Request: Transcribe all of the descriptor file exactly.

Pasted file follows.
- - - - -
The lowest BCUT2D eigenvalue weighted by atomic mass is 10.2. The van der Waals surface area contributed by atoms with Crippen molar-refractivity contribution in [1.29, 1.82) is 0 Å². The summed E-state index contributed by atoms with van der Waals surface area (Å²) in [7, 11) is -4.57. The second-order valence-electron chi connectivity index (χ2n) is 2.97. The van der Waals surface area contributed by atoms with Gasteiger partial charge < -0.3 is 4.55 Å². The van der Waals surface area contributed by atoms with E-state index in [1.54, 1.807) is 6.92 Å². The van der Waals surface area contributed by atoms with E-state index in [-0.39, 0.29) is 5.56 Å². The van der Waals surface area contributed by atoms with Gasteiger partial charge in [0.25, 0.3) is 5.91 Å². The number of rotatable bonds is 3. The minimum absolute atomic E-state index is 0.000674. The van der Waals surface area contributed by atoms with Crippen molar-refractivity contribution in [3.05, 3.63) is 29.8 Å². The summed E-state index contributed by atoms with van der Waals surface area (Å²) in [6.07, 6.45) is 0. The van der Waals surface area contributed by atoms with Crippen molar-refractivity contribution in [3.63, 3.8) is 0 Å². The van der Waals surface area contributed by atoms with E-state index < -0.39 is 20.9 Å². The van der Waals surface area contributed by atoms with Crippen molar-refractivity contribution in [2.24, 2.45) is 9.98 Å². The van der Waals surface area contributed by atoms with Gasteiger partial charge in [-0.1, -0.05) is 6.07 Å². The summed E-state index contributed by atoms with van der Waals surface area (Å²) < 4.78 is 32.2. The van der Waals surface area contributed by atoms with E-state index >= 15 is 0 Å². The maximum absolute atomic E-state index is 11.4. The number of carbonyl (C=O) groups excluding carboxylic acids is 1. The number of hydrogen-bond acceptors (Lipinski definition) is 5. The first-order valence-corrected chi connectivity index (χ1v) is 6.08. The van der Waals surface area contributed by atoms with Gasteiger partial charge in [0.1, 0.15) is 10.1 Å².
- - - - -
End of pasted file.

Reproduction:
The lowest BCUT2D eigenvalue weighted by atomic mass is 10.2. The van der Waals surface area contributed by atoms with Crippen molar-refractivity contribution in [1.29, 1.82) is 0 Å². The summed E-state index contributed by atoms with van der Waals surface area (Å²) in [7, 11) is -4.57. The second-order valence-electron chi connectivity index (χ2n) is 2.97. The van der Waals surface area contributed by atoms with Gasteiger partial charge < -0.3 is 4.55 Å². The van der Waals surface area contributed by atoms with E-state index in [1.54, 1.807) is 6.92 Å². The van der Waals surface area contributed by atoms with E-state index in [-0.39, 0.29) is 5.56 Å². The van der Waals surface area contributed by atoms with Gasteiger partial charge in [0.25, 0.3) is 5.91 Å². The number of rotatable bonds is 3. The minimum absolute atomic E-state index is 0.000674. The van der Waals surface area contributed by atoms with Crippen molar-refractivity contribution in [3.05, 3.63) is 29.8 Å². The summed E-state index contributed by atoms with van der Waals surface area (Å²) in [6.07, 6.45) is 0. The van der Waals surface area contributed by atoms with Crippen molar-refractivity contribution in [3.63, 3.8) is 0 Å². The van der Waals surface area contributed by atoms with E-state index < -0.39 is 20.9 Å². The van der Waals surface area contributed by atoms with Crippen molar-refractivity contribution in [2.24, 2.45) is 9.98 Å². The van der Waals surface area contributed by atoms with Gasteiger partial charge in [-0.1, -0.05) is 6.07 Å². The summed E-state index contributed by atoms with van der Waals surface area (Å²) < 4.78 is 32.2. The van der Waals surface area contributed by atoms with E-state index >= 15 is 0 Å². The maximum absolute atomic E-state index is 11.4. The number of carbonyl (C=O) groups excluding carboxylic acids is 1. The number of hydrogen-bond acceptors (Lipinski definition) is 5. The first-order valence-corrected chi connectivity index (χ1v) is 6.08. The van der Waals surface area contributed by atoms with Gasteiger partial charge in [0.1, 0.15) is 10.1 Å².